WARNINGS have been issued to be wary of wildlife on land and at sea for their protection and to avoid personal injury.
The Conservation Regulator wants visitors to keep their distance from whales as videos of dangerous interactions increase on social media.
Videos of swimmers, surfers and people in boats getting too close to whales posted on social media encouraging behaviour which threatens the animal’s health and welfare.
Investigations are being made into nine reports of boats being too close to whales this season as well as individuals seen in several videos posted online.
Water patrols are being carried out this month as part of the Conservation Regulator’s Operation Calyx to make sure people is keeping their distance from whales, dolphins and seals.
The Arthur Rylah Institute’s Whaleface project has this season reported 125 sightings of southern-right whales along the Victorian coast, including seven cow-calf pairs in the south-west.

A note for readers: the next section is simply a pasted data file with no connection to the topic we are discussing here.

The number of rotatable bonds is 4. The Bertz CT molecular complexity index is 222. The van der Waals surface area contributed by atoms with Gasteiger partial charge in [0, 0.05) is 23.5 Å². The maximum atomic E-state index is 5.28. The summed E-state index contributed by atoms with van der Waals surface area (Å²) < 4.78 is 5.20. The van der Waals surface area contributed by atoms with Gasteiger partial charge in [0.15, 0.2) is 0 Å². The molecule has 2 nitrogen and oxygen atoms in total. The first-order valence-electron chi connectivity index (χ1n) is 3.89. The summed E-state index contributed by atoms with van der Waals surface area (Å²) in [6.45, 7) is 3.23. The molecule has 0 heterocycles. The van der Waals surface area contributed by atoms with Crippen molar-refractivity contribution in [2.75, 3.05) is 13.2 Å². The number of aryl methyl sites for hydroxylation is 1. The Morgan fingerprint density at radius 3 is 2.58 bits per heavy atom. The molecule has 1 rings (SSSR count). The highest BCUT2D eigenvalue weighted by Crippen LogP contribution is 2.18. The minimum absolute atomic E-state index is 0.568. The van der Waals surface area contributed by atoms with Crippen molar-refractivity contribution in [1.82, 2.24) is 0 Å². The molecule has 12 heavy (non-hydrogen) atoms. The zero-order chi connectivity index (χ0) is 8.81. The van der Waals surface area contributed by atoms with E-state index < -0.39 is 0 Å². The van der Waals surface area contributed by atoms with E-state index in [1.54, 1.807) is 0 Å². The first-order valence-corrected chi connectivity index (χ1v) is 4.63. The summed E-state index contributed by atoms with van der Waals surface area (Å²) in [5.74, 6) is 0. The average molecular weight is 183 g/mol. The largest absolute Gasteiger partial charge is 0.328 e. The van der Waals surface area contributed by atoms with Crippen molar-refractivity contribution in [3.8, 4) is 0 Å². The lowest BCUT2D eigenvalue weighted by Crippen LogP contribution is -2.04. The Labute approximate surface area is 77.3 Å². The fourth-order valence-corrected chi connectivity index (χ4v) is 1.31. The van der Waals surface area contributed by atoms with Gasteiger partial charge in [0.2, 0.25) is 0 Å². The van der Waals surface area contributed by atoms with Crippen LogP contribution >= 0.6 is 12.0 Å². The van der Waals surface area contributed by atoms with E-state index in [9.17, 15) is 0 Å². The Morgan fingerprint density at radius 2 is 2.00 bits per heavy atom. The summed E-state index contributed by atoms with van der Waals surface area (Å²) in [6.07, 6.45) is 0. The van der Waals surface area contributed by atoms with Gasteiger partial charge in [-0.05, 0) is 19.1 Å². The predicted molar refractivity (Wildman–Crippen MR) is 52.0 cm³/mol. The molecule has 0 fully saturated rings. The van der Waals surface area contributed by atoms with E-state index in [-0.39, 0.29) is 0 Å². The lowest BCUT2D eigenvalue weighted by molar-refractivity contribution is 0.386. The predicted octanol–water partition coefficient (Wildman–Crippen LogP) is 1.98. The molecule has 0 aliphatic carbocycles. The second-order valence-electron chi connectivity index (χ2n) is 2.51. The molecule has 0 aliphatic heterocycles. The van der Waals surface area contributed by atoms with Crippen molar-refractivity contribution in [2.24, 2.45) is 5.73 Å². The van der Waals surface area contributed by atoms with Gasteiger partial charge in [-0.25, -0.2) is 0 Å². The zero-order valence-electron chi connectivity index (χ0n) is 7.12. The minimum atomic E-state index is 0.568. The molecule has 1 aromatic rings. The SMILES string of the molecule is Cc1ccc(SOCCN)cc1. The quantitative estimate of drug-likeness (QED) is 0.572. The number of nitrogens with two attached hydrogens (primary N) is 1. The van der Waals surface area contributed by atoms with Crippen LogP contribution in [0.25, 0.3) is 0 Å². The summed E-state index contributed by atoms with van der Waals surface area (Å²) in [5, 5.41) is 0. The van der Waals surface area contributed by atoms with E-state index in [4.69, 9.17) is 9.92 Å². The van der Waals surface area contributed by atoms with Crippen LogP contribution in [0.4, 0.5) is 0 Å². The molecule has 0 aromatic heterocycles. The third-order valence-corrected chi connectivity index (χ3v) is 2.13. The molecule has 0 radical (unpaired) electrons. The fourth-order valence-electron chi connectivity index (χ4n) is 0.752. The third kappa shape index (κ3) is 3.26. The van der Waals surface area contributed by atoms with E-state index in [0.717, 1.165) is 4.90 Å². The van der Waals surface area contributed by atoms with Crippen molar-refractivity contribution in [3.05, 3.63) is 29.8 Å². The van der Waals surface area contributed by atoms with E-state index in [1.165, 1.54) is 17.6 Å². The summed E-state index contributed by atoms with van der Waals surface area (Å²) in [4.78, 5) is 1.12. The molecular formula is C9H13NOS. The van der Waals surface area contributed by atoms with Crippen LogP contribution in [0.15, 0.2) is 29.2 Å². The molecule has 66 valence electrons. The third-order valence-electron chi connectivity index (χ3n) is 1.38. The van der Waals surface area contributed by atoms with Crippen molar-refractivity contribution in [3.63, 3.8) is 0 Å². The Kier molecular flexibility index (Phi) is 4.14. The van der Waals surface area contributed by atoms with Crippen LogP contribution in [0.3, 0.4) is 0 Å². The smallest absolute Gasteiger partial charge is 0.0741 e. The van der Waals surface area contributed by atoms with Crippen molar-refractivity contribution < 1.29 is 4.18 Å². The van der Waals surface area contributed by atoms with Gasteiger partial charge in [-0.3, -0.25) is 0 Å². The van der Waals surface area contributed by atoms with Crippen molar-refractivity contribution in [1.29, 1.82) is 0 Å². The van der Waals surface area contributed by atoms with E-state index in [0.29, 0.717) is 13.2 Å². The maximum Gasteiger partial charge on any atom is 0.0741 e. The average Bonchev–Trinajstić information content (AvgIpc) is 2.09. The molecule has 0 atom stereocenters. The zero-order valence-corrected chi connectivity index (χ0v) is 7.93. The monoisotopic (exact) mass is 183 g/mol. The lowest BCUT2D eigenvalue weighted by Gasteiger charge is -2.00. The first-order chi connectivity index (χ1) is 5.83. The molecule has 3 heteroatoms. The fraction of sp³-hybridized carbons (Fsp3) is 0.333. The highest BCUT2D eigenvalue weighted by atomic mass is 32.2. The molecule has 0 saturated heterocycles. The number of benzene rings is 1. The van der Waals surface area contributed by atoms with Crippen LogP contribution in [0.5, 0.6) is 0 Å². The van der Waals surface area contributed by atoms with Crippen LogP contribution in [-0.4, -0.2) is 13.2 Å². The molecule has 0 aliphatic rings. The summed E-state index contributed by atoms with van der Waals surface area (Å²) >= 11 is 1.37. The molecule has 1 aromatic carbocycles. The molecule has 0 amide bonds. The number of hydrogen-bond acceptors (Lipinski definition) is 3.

Swimmers and surfers must stay at least 50 metres away from whales, while boats must keep at least 200 metres – or two soccer fields – away and jet skis 300 metres away.
Wildlife crime can be reported to Crime Stoppers on 1800 333 000.
Meanwhile, the Department of Environment, Land, Water and Planning (DELWP) warns that spring means swooping native birds, such as magpies and masked lapwings.
Senior wildlife projects officer, Katherine Whittaker, said some native birds swoop to defend their eggs and young for the six to eight weeks until they leave the nest.
“Swooping is basically a scare tactic to warn people and animals not to come near their nesting young. Birds may swoop people or animals, so be mindful of your dogs too,” Whittaker said. “However, not all birds swoop to protect their eggs and young during the breeding season, so don’t be concerned simply because there are magpies or other common swooping birds in the area.”
Whittaker’s tips to avoid being swooped: know your local swooping hotspots; avoid the area if possible; move quickly, but do not run; cover your head with a hat, helmet or umbrella, but don’t wave it around; do not harass or feed birds.
To miss known swooping hotspots or to report a swooping incident on Victoria’s interactive swooping bird map, visit wildlife.vic.gov.au/managing-wildlife/swooping-birds